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Leveling the Playing Field: IEP/IFSP Facilitation As Equalizer. Presented by: Diana MTK Autin, Esq., Executive Co-Director, Region I Parent TA Center @ the Statewide Parent Advocacy Network of NJ (c) 2005. What is facilitation?.

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Leveling the Playing Field: IEP/IFSP Facilitation As Equalizer

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Leveling the Playing Field:IEP/IFSP Facilitation As Equalizer

Presented by:

Diana MTK Autin, Esq., Executive Co-Director,

Region I Parent TA Center @ the Statewide Parent Advocacy Network of NJ

(c) 2005

What is facilitation?

-Facilitation is guidance of a group in a problem-solving process. The group leader -- a facilitator -- is neutral in regard to the issues or topics under discussion. The facilitator works with the group as a whole and provides procedural help in moving toward a conclusion.

What is facilitation?

  • It is managed by the facilitator with the consent of the participants. The goal of both the facilitator and the group is to arrive at a collective decision through substantive discussions.

  • Facilitation leads toward empowerment and consensus. To the extent that a group is representative of stakeholders, the conclusion is a position or a level of consensus it has jointly achieved.

What is facilitation?

  • Group energies are focused on a task or a limited issue;

  • Discussion is structured without controlling what is said;

  • Discussion is kept to the topic, with new issues identified and reformulated as they arise;

  • Participation in discussion is equalized; and

  • The facilitator probes for consensus or agreement on issues.

What is the difference between meeting facilitation & mediation?

  • Facilitation is similar to mediation in that participants work toward mutual understanding with the help of a leader. However, facilitation works toward building consensus within a meeting, right from the beginning of the process, while mediation is usually employed when an impasse is reached.

What emotions do families feel at IEP/IFSP meetings?

What emotions do families feel at meetings with professionals?

  • Walking on eggshells

  • Fear

  • Fatigue

  • Hurt

  • Exasperation

What emotions do families feel at meetings with professionals?

  • Sadness

  • Disappointment

  • Panic

  • Shame & embarrassment

  • Hopelessness

What emotions do families feel at meetings with professionals?

  • Generalizations and assumptions

  • Intimidation

  • Loneliness

  • Defeatism

  • Paranoia

  • Powerlessness

  • Retaliation and revenge

What emotions do families feel at meetings with professionals?

  • Betrayal

  • Distrust

  • Confusion

  • Anger

  • Guilt

  • Anxiety

  • Misperceived

  • Frustration

  • Shock

What emotions do professionals feel at meetings with families?

How do these emotions affect the potential success of the meeting?

Who’s Got the Power?

Who’s Got the Power?

Who has:

  • All the records?

  • Access to professionals at no charge?

  • Access to an attorney to prepare for and consult with during the session, or represent them if it fails to resolve the issues?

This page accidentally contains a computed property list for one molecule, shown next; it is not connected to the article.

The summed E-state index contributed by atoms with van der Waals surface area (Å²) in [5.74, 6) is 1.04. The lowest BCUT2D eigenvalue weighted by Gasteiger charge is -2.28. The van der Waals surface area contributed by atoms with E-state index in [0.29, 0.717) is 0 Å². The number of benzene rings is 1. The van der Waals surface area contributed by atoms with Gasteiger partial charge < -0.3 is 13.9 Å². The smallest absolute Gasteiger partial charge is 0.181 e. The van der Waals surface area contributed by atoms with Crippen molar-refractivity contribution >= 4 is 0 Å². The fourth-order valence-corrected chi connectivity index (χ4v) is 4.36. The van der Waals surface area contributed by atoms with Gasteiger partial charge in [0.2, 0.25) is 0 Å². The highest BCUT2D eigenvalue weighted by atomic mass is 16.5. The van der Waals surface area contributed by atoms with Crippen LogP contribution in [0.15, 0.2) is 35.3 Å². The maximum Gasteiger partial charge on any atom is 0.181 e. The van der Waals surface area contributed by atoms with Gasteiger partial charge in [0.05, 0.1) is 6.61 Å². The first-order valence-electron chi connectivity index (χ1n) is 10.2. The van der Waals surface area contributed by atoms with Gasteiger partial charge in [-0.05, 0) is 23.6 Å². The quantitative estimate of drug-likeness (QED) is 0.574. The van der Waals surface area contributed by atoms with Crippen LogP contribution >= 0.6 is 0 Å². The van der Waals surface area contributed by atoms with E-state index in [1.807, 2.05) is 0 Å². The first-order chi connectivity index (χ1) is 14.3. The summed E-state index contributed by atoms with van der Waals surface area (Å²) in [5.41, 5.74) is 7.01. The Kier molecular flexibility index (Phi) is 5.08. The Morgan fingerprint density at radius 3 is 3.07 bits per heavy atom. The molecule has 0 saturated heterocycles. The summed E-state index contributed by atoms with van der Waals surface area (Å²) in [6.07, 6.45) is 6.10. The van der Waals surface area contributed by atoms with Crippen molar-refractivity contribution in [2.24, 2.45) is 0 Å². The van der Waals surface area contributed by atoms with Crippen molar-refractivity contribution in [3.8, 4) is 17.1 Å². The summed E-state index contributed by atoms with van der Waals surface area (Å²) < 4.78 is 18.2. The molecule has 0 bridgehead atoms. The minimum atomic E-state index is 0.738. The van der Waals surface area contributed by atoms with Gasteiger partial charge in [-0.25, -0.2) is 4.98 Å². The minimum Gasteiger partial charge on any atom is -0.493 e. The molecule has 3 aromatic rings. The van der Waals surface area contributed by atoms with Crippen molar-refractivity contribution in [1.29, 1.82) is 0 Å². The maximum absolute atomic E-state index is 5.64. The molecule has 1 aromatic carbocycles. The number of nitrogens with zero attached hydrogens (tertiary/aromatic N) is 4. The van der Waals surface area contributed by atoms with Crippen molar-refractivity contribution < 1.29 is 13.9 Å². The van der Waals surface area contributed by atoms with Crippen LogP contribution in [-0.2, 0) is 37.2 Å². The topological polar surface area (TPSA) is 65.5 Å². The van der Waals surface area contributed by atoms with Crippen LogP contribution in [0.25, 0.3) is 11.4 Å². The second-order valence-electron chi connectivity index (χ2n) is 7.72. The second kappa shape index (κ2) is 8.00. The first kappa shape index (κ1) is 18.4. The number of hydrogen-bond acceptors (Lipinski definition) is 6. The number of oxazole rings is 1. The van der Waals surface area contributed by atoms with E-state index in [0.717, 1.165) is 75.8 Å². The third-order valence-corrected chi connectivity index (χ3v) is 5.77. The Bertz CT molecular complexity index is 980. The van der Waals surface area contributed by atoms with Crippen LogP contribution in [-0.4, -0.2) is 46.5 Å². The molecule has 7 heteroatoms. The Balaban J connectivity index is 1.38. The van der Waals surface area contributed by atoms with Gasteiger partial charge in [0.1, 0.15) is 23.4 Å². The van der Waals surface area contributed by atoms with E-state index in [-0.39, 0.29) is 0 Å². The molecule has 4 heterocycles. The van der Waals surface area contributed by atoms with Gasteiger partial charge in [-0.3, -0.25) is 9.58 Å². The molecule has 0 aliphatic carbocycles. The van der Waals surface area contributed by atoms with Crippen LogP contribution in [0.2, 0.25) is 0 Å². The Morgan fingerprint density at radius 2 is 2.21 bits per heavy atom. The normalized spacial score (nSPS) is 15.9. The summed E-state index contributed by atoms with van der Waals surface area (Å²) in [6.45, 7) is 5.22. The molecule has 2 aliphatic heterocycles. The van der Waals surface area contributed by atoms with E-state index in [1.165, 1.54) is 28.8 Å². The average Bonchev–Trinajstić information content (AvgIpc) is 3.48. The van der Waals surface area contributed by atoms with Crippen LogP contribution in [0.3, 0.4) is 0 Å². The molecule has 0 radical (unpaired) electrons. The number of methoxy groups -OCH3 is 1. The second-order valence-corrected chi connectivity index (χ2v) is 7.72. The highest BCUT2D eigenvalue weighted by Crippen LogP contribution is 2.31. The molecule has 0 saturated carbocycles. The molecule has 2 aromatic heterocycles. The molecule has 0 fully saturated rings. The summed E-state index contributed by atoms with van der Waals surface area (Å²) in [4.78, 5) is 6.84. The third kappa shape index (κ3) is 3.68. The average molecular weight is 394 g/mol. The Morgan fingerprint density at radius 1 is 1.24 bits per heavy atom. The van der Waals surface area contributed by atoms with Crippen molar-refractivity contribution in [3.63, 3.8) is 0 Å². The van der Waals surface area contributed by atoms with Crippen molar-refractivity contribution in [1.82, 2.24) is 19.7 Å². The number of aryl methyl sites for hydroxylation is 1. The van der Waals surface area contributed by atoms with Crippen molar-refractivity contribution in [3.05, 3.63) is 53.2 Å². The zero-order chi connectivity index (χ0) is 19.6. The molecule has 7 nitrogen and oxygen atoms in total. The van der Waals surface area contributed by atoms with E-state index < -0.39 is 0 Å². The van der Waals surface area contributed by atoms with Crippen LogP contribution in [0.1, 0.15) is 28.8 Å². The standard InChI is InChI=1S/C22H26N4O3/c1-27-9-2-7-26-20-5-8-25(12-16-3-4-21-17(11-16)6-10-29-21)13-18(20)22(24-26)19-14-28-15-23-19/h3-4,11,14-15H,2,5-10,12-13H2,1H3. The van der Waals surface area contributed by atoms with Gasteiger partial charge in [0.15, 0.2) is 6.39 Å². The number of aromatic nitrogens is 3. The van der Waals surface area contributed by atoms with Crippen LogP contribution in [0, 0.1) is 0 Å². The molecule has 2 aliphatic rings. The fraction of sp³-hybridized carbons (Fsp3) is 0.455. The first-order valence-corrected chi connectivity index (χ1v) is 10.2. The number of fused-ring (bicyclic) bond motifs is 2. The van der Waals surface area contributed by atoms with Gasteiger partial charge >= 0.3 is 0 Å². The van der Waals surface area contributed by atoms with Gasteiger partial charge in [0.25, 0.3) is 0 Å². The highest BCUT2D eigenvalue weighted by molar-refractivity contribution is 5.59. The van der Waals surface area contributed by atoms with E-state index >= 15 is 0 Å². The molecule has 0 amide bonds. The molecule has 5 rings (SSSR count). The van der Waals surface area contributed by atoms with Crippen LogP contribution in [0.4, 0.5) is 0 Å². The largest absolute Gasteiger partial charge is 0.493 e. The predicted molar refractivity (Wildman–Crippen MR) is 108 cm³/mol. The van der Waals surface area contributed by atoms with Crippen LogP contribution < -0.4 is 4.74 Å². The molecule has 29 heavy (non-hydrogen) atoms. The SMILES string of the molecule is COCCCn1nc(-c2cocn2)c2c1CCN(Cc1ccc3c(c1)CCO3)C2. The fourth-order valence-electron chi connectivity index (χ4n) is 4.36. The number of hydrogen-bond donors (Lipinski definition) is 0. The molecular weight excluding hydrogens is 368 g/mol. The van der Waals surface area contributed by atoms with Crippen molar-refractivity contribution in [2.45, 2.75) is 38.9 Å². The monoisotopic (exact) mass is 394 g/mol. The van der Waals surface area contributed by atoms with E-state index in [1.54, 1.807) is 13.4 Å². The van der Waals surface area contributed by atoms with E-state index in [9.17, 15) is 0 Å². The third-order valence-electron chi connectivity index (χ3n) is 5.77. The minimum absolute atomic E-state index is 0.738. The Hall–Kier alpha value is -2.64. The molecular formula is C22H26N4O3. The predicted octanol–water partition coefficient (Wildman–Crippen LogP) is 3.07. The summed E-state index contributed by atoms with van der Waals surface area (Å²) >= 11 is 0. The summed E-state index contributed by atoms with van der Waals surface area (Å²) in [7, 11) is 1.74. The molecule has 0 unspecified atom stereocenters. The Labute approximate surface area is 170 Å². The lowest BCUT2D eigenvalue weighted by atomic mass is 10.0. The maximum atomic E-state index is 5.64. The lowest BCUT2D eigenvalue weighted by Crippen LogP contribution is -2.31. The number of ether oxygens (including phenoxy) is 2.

Who’s Got the Power?

Who is sure to:

-Speak English?

-Be literate?

-Be paid to participate in the meeting?

-Have transportation?

Who’s Got the Power?

Who may:

-Fear retaliation against their child?

-Have self-doubts?

-Worry what others might think?

-Have to remortgage their home to afford an attorney if things don’t work out?

How can the scales be balanced?

  • Five things can help balance the scales:

    • Knowledge (what does the law require? What does their child need?)

    • Access to legal resources

    • Effective communication & advocacy skills

    • Ongoing support

    • “Fair” environment

How can the scales be balanced?

  • In your small group, identify 3-5 things that could happen:

    • BEFORE the meeting

    • DURING the meeting

  • Who should be responsible for making sure this occurs?

Balancing the Scales: Knowledge

  • What do parents need to know in advance of the IEP/IFSP meeting?

Balancing the Scales: Knowledge

  • The law:

    • Special education rights

    • Parental safeguards

    • How the meeting process works

    • What happens if the meeting is unsuccessful

Balancing the Scales: Knowledge

  • What actions require their consent? Which do not?

  • How long do they have to give or withhold consent? To challenge a decision with which they do not agree? What happens if they do nothing?

  • How do they show their disagreement?

Balancing the Scales: Knowledge

  • Their child’s needs:

    • What does the most recent evaluation mean?

    • What kind of progress is their child making?

    • What services is their child receiving & what is the impact of those services?

Balancing the Scales: Legal & Other Resources

  • What legal resources are available to help them prepare for the meeting? Accompany them to the meeting? Represent them if the meeting is not successful?

    • Parent centers

    • Protection & Advocacy

    • Legal Services

    • Private attorneys

Balancing the Scales: Legal & Other Resources

  • What can states and parent centers do together to enhance the knowledge and resources available to families to prepare for the IEP/IFSP meeting?

  • Think about tools to develop & disseminate, trainings to conduct

Preparing for the Meeting

  • Develop easy-to-use, “fill in the blanks” forms for families to use when preparing for and participating in an IEP/IFSP meeting. Ensure the form elicits from the family information on each required component of the IEP/IFSP.

  • Provide easy-to-understand, step-by-step instructions for completing the form as a part of the form itself.